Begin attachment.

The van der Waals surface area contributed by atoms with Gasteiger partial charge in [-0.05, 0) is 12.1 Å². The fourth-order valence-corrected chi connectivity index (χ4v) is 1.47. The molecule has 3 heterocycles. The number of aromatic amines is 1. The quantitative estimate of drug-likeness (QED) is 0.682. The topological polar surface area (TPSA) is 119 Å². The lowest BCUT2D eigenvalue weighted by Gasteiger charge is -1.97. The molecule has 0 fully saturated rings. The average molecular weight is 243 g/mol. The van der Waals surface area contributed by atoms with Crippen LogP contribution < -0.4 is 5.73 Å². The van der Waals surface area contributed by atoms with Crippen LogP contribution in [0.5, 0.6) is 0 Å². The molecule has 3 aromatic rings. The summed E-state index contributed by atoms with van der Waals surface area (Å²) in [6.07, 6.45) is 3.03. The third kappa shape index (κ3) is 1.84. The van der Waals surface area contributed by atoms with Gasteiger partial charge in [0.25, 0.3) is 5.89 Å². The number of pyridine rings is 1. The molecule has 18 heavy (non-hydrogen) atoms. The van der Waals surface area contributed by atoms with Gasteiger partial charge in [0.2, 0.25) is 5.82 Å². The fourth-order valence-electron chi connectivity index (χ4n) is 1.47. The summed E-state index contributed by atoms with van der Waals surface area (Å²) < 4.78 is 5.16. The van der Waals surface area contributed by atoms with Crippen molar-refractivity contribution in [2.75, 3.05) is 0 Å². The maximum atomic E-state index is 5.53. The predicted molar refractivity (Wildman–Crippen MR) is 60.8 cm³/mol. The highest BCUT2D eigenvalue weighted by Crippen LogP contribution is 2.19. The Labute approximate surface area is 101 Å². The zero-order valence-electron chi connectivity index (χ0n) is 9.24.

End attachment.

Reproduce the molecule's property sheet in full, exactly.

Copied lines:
The van der Waals surface area contributed by atoms with Gasteiger partial charge in [-0.05, 0) is 12.1 Å². The fourth-order valence-corrected chi connectivity index (χ4v) is 1.47. The molecule has 3 heterocycles. The number of aromatic amines is 1. The quantitative estimate of drug-likeness (QED) is 0.682. The topological polar surface area (TPSA) is 119 Å². The lowest BCUT2D eigenvalue weighted by Gasteiger charge is -1.97. The molecule has 0 fully saturated rings. The average molecular weight is 243 g/mol. The van der Waals surface area contributed by atoms with Crippen LogP contribution < -0.4 is 5.73 Å². The van der Waals surface area contributed by atoms with Crippen LogP contribution in [0.5, 0.6) is 0 Å². The molecule has 3 aromatic rings. The summed E-state index contributed by atoms with van der Waals surface area (Å²) in [6.07, 6.45) is 3.03. The third kappa shape index (κ3) is 1.84. The van der Waals surface area contributed by atoms with Gasteiger partial charge in [0.25, 0.3) is 5.89 Å². The number of pyridine rings is 1. The molecule has 18 heavy (non-hydrogen) atoms. The van der Waals surface area contributed by atoms with Gasteiger partial charge in [0.2, 0.25) is 5.82 Å². The fourth-order valence-electron chi connectivity index (χ4n) is 1.47. The summed E-state index contributed by atoms with van der Waals surface area (Å²) < 4.78 is 5.16. The van der Waals surface area contributed by atoms with Crippen molar-refractivity contribution in [2.75, 3.05) is 0 Å². The maximum atomic E-state index is 5.53. The predicted molar refractivity (Wildman–Crippen MR) is 60.8 cm³/mol. The highest BCUT2D eigenvalue weighted by Crippen LogP contribution is 2.19. The Labute approximate surface area is 101 Å². The zero-order valence-electron chi connectivity index (χ0n) is 9.24.